Republican state Senator Drew Springer of Muenster will not seek reelection in 2024. Springer was still in his first term in the Senate, elected in 2020. He also served four terms in the state House. He says the time has come to spend more time with family and is also planning to take over his father’s agriculture financial services company. The solidly red district in north Texas runs from the Wichita Falls area over to Sherman, and dips down to take in Denton and Frisco in Collin County. Rep. Jared Patterson is rumored to be considering the race. Frisco emergency room doctor Carrie de Moor announced last month she would challenge Springer.
With the reentry of incumbent Rep. Rhetta Bowers in the race for House district 113 in north Texas, Democrat Tsion Amare announced this week she was dropping out of the race and will support incumbent Rep. Bowers. Bowers had previously said she would run for the Congressional seat now held by Congressman Colin Allred, but recently decided to seek reelection to her state House seat.
Longtime Republican incumbent state Rep. Geanie Morrison of Victoria has announced she will not seek reelection in 2024. Morrison is the longest serving Republican woman in the House. First elected in 1998, she has served as chair of the Environmental Regulation and Higher Education committees, and currently serves on the Appropriations and Redistricting committees.
And back to the Houston mayor race. The day after the runoff, incumbent Houston mayor Sylvester Turner – not able to run again due to term limits – endorsed Congresswoman Sheila Jackson Lee to be his successor. Turner reminded voters that she was always there to help the city secure federal assistance during times of disaster such as Hurricane Harvey, and that the Congresswoman has been a reliable ally for many years.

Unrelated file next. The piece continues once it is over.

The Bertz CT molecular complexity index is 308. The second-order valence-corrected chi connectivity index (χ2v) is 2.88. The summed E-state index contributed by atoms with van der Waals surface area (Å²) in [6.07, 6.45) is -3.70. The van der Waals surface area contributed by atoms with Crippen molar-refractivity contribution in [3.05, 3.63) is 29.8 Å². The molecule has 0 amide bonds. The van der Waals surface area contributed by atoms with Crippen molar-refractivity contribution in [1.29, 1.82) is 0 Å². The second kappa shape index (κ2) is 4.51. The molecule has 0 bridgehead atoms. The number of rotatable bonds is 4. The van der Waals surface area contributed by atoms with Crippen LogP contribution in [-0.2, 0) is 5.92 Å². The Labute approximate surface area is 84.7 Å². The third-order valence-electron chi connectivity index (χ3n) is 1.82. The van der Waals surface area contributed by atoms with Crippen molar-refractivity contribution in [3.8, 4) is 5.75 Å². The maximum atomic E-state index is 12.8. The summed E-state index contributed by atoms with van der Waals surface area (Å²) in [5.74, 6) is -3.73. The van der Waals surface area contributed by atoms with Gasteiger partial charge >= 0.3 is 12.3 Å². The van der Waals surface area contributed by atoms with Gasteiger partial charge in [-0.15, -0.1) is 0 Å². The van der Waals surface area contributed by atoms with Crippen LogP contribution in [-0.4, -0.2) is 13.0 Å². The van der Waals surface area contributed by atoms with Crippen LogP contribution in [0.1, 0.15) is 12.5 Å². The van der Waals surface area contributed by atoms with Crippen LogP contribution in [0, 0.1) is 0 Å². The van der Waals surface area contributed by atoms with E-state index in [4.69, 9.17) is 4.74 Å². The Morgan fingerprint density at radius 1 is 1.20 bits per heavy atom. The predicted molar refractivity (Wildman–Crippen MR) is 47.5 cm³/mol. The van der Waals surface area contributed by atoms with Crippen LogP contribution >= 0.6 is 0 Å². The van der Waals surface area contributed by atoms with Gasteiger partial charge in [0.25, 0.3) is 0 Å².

Finally, the time to file for the 2024 elections has arrived. Saturday is the first day that candidates can file candidacy for the March 2024 primary elections. Presidential candidates will be at the top of the ticket followed by US Senator Ted Cruz, seeking his 3rd term representing Texas. None of the statewide offices are up for election next year, but 15 of the 31 members of the state Senate and all 150 state House members are up for reelection. The entire state US House delegation must stand for reelection as well. The deadline to file for the March primary ballot is December 11th.
The Senate has basically completed its business for the special session, and will now await action from the House. The House will convene next week to take up the border and immigration related legislation.
We will now wait and see if there is any progress made on the legislation related to private school vouchers.